Putin Presides Over Victory Day Parade

President Vladimir Putin on Tuesday presided over the annual Red Square parade celebrating the World War II victory over the Nazis, paying homage to the sacrifice of elderly veterans — but making no mention of the Soviet Union's allies.

Putin's brief speech from a podium in front of Lenin's Mausoleum reflected the current, uneasy period of discord between Russia and its one-time allies in the West, and was particularly striking in contrast with last year's massive Moscow celebration, which included some 40 world leaders.

Putin called the holiday, Victory Day, "a day of great triumph of our people." He said the war effort represented the people's unity.

"And history before had never seen such unity, such sacred brotherhood, such powerful faith in victory," Putin said.

He called for international solidarity in the face of current threats, saying "peace, freedom and good-neighborliness between peoples are the bulwark of a just, democratic world order and global security."

CountryWatch: Russia

War veterans, their jackets festooned with medals and ribbons for bravery, cheered as rows of soldiers and sailors marched in formation across the plaza. For the first time, all 6,000 officers and servicemen in the parade sang the national anthem and a military song without the accompaniment of a band, and servicemen with white, blue and red flags poking out of their rifle barrels — symbolizing the Russian tricolor — performed exercises to a newly composed piece for drummers.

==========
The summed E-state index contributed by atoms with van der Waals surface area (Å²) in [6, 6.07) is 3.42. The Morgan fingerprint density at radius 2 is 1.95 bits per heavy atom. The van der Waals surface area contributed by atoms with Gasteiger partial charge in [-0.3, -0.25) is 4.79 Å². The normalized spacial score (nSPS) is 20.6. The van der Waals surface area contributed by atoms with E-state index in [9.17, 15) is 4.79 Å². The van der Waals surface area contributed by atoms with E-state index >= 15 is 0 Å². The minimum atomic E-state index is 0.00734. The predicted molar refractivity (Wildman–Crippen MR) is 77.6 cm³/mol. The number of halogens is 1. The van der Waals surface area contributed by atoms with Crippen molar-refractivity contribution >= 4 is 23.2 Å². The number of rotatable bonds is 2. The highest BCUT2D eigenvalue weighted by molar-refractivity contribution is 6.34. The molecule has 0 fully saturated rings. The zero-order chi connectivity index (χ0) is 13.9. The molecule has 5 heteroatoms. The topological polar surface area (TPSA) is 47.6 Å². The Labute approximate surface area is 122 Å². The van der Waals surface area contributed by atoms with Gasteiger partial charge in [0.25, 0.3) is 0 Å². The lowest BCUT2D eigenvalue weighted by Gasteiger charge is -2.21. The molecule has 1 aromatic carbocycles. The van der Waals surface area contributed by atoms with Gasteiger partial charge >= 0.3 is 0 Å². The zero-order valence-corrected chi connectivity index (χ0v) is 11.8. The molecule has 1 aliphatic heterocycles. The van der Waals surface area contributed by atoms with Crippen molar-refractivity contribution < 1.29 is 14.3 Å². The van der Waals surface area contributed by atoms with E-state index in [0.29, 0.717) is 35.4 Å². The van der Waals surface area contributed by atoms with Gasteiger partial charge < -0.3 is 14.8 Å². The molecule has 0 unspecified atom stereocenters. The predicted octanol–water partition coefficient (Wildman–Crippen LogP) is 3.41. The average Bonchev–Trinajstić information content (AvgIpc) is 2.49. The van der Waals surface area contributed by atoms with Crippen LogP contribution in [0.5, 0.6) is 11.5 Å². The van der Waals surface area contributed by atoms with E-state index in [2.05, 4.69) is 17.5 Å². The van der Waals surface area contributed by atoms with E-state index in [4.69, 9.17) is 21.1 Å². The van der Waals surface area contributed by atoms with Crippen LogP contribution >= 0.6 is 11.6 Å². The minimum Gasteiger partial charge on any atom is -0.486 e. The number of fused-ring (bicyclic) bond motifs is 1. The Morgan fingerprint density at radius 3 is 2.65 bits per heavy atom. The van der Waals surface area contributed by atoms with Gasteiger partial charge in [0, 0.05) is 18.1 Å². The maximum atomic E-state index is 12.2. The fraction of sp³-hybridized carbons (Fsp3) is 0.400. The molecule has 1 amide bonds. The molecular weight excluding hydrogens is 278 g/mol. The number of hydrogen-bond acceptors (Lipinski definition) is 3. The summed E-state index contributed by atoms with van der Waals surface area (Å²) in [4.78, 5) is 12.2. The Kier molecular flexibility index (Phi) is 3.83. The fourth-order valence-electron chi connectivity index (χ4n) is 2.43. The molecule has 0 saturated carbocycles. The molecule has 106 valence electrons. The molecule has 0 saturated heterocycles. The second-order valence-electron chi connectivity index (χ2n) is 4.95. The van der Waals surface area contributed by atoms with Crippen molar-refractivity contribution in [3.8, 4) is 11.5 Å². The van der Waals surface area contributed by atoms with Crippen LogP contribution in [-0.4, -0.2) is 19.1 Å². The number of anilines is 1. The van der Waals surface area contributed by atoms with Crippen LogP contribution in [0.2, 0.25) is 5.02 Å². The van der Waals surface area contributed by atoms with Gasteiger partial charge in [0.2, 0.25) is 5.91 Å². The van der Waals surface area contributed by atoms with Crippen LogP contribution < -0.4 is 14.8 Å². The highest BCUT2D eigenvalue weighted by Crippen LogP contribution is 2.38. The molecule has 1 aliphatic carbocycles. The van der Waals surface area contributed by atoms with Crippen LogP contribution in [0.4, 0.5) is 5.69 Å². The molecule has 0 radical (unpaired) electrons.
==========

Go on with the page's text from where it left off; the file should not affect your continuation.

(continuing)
For many in the former Soviet Union, the victory over Nazi Germany stands out as the proudest moment in a troubled past. It was achieved at a tremendous cost, with an estimated 27 million dead and much of the western part of the country devastated.

"It was such a great privilege to serve the fatherland," said an 84-year-old veteran in the stands who gave only his first name and patronymic, Mikhail Petrovich.

That was true even though his parents, members of the Bolshevik Party under Soviet founder Vladimir Lenin, had been drummed out of the party and killed during the Stalinist repression, he said.

"We were made into zombies by Stalin," the wartime leader, he said — so much so that he still fears to give his last name although he cannot name any reason to be afraid today.

"We cannot digest this democratization," he said. "There are still so many Stalinists around."

Communists and their allies held their own march, leading from the Belarus railway station — from which troops had traveled West during the war — to Lubyanka Square, where the headquarters of the KGB — now the Federal Security Service — is located. Police said upward of 10,000 people participated.

"For me, the war has not finished. I'm still fighting, as long as I have strength I will fight ... against the government, who sit in the Kremlin, who live only for themselves and who have created this regime for them and their children's benefit and their personal wealth," said veteran Nina Gulicheva, her jacket decorated with medals and a small portrait of Stalin.